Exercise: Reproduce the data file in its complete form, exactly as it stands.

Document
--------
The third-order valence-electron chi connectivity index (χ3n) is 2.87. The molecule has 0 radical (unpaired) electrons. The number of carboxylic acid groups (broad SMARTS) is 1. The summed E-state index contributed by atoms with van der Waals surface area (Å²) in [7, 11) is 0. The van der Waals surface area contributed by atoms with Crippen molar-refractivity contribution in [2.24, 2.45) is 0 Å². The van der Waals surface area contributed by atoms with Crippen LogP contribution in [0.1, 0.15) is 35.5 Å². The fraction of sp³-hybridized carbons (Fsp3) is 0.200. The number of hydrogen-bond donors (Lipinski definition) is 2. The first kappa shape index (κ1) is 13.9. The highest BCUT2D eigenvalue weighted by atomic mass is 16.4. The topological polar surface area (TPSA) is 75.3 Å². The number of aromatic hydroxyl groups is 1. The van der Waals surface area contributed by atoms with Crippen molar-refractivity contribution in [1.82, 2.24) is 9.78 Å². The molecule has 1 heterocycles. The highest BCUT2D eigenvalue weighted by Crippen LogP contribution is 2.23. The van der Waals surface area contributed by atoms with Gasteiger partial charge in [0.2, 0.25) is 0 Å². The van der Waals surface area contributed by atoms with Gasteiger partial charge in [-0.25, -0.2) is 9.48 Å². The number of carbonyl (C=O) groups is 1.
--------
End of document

The third-order valence-electron chi connectivity index (χ3n) is 2.87. The molecule has 0 radical (unpaired) electrons. The number of carboxylic acid groups (broad SMARTS) is 1. The summed E-state index contributed by atoms with van der Waals surface area (Å²) in [7, 11) is 0. The van der Waals surface area contributed by atoms with Crippen molar-refractivity contribution in [2.24, 2.45) is 0 Å². The van der Waals surface area contributed by atoms with Crippen LogP contribution in [0.1, 0.15) is 35.5 Å². The fraction of sp³-hybridized carbons (Fsp3) is 0.200. The number of hydrogen-bond donors (Lipinski definition) is 2. The first kappa shape index (κ1) is 13.9. The highest BCUT2D eigenvalue weighted by atomic mass is 16.4. The topological polar surface area (TPSA) is 75.3 Å². The number of aromatic hydroxyl groups is 1. The van der Waals surface area contributed by atoms with Crippen molar-refractivity contribution in [1.82, 2.24) is 9.78 Å². The molecule has 1 heterocycles. The highest BCUT2D eigenvalue weighted by Crippen LogP contribution is 2.23. The van der Waals surface area contributed by atoms with Gasteiger partial charge in [0.2, 0.25) is 0 Å². The van der Waals surface area contributed by atoms with Gasteiger partial charge in [-0.25, -0.2) is 9.48 Å². The number of carbonyl (C=O) groups is 1.